Rare Recordings of Churchill Recently Discovered
6 July 2013: Historian Andrew Roberts hosted an edition of BBC Radio 4’s “Archive on Four” titled “Churchill’s Secret Cabinet” which presented to the public extracts of rare recordings of Churchill speeches recently discovered at the Churchill Archive Centre. The recordings preserved on fragile discs made of shellac and lacquoer were found in a cabinet that sat for many years in the dining room at Chartwell. The polished mahogany cabinet, about 3 feet high and two feet wide, was moved to the Churchill Archive Centre nearly twenty years ago. Only recently though did archivists look into the cabinet and examine the contents. Among discs containing Churchill’s favorite sort of music (Gilbert & Sullivan, Noel Coward, Music-Hall ditties) rested 43 recordings of Churchill himself, a number of which appear to be unique.
The Cabinet is believed to have been presented to Churchill by HMV in the 1940s, but the contents include discs made both before and after this time. Archivists are carefully digitizing the fast-deteriorating discs some of which perhaps are already beyond reclamation. One of the most exciting discoveries appears to be the earliest known recording of Churchill’s voice. On the disc, which likely dates from 1910, Churchill can be heard defending “The People’s Budget” that triggered a general election. Another rarity thought unique is a home recording of a broadcast Churchill made to the United States in 1934 in which he discusses the leadership of President Roosevelt.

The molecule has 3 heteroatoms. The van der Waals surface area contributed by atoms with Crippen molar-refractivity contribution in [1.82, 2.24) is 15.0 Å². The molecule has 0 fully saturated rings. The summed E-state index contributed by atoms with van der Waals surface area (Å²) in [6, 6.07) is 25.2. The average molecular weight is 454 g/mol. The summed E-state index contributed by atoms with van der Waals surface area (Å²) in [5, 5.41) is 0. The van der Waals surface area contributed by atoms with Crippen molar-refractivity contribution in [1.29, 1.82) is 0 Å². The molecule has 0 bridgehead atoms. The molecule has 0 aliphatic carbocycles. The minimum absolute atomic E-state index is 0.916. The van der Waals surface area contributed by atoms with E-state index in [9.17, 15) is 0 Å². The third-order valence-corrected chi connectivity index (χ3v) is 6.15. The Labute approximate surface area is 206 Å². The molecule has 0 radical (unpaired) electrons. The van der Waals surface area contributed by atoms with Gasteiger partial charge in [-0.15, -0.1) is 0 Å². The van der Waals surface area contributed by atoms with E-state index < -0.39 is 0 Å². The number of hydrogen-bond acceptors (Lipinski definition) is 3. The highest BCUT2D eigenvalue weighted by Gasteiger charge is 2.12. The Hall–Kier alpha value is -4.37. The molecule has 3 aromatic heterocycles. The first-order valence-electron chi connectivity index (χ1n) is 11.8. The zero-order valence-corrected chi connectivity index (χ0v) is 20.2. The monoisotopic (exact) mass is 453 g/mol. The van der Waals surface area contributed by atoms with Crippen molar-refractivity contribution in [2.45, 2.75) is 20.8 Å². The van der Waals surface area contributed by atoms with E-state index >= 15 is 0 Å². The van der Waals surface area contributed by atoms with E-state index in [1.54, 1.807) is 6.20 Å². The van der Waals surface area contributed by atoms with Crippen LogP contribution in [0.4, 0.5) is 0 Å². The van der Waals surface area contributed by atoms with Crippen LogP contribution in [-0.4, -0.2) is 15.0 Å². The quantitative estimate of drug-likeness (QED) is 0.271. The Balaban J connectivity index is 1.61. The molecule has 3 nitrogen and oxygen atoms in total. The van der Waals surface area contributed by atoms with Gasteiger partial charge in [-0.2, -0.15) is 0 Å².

There are two excellent examples of Churchill speaking to live audiences in which he displays his famous wit. In the first, Churchill speaks during the war to the pilots at RAF Biggin Hill about his own dodgy efforts at learning to fly. What commentators are describing as “the jewell in the collection”, however, is a 1952 recording of Churchill addressing a gathering of HM Tax Collectors. Having just been returned to Downing Street, Churchill told his audience, “We’re all relying on your assistance to extract more and more money from those who guilessly voted us into office.”
In the program Andrew Roberts interviews both Piers Brendon and Allen Packwood, past and present keepers of the Churchill Archives, about the significance of the discovery. Robert Hardy, who has portrayed Churchill more often than any other actor, analyzes Churchill’s speaking style, and Churchill’s grandchildren Nicholas Soames and Celia Sandys share their memories.